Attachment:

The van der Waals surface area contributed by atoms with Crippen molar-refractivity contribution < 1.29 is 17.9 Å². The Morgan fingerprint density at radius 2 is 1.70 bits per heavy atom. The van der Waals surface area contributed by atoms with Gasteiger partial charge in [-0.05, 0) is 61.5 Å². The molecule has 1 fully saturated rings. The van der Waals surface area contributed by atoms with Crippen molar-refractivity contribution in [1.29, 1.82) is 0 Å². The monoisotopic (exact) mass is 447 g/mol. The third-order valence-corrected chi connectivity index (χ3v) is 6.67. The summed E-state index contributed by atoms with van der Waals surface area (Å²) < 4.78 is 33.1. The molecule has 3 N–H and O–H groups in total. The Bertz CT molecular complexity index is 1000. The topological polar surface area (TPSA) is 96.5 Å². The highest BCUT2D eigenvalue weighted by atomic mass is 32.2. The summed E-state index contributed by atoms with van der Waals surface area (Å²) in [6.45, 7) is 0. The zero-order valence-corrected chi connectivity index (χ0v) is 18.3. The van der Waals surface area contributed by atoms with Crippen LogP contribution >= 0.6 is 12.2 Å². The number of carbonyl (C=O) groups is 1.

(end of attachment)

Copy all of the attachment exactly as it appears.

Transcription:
The van der Waals surface area contributed by atoms with Crippen molar-refractivity contribution < 1.29 is 17.9 Å². The Morgan fingerprint density at radius 2 is 1.70 bits per heavy atom. The van der Waals surface area contributed by atoms with Gasteiger partial charge in [-0.05, 0) is 61.5 Å². The molecule has 1 fully saturated rings. The van der Waals surface area contributed by atoms with Crippen molar-refractivity contribution in [1.29, 1.82) is 0 Å². The monoisotopic (exact) mass is 447 g/mol. The third-order valence-corrected chi connectivity index (χ3v) is 6.67. The summed E-state index contributed by atoms with van der Waals surface area (Å²) < 4.78 is 33.1. The molecule has 3 N–H and O–H groups in total. The Bertz CT molecular complexity index is 1000. The topological polar surface area (TPSA) is 96.5 Å². The highest BCUT2D eigenvalue weighted by atomic mass is 32.2. The summed E-state index contributed by atoms with van der Waals surface area (Å²) in [6.45, 7) is 0. The zero-order valence-corrected chi connectivity index (χ0v) is 18.3. The van der Waals surface area contributed by atoms with Crippen LogP contribution >= 0.6 is 12.2 Å². The number of carbonyl (C=O) groups is 1.